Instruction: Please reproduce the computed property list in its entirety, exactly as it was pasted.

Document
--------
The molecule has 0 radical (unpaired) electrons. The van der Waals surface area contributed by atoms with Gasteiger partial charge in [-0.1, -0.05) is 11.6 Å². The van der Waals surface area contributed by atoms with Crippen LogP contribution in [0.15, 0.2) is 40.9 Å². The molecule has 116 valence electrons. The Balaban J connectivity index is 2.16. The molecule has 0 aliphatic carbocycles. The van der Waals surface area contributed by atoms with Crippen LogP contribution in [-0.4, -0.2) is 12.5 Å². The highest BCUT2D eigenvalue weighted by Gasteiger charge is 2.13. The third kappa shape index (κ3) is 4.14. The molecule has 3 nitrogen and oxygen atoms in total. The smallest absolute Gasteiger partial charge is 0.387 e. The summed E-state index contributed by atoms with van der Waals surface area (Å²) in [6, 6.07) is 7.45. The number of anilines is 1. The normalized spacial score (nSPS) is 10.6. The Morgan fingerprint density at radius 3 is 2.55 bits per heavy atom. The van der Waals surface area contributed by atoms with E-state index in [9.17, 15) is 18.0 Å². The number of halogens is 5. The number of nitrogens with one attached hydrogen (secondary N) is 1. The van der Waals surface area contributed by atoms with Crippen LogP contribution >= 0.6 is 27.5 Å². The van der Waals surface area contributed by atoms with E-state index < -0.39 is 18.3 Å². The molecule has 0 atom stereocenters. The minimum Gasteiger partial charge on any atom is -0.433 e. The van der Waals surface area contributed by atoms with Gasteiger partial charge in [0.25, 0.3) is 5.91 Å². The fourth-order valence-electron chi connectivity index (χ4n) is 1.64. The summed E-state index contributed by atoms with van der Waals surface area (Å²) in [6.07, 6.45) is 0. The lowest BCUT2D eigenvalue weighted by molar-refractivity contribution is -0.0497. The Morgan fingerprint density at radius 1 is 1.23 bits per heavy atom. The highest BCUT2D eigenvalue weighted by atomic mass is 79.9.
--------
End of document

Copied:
The molecule has 0 radical (unpaired) electrons. The van der Waals surface area contributed by atoms with Gasteiger partial charge in [-0.1, -0.05) is 11.6 Å². The van der Waals surface area contributed by atoms with Crippen LogP contribution in [0.15, 0.2) is 40.9 Å². The molecule has 116 valence electrons. The Balaban J connectivity index is 2.16. The molecule has 0 aliphatic carbocycles. The van der Waals surface area contributed by atoms with Crippen LogP contribution in [-0.4, -0.2) is 12.5 Å². The highest BCUT2D eigenvalue weighted by Gasteiger charge is 2.13. The third kappa shape index (κ3) is 4.14. The molecule has 3 nitrogen and oxygen atoms in total. The smallest absolute Gasteiger partial charge is 0.387 e. The summed E-state index contributed by atoms with van der Waals surface area (Å²) in [6, 6.07) is 7.45. The number of anilines is 1. The normalized spacial score (nSPS) is 10.6. The Morgan fingerprint density at radius 3 is 2.55 bits per heavy atom. The van der Waals surface area contributed by atoms with E-state index in [9.17, 15) is 18.0 Å². The number of halogens is 5. The number of nitrogens with one attached hydrogen (secondary N) is 1. The van der Waals surface area contributed by atoms with Crippen LogP contribution >= 0.6 is 27.5 Å². The van der Waals surface area contributed by atoms with E-state index < -0.39 is 18.3 Å². The molecule has 0 atom stereocenters. The minimum Gasteiger partial charge on any atom is -0.433 e. The van der Waals surface area contributed by atoms with Gasteiger partial charge in [0.25, 0.3) is 5.91 Å². The fourth-order valence-electron chi connectivity index (χ4n) is 1.64. The summed E-state index contributed by atoms with van der Waals surface area (Å²) in [6.07, 6.45) is 0. The lowest BCUT2D eigenvalue weighted by molar-refractivity contribution is -0.0497. The Morgan fingerprint density at radius 1 is 1.23 bits per heavy atom. The highest BCUT2D eigenvalue weighted by atomic mass is 79.9.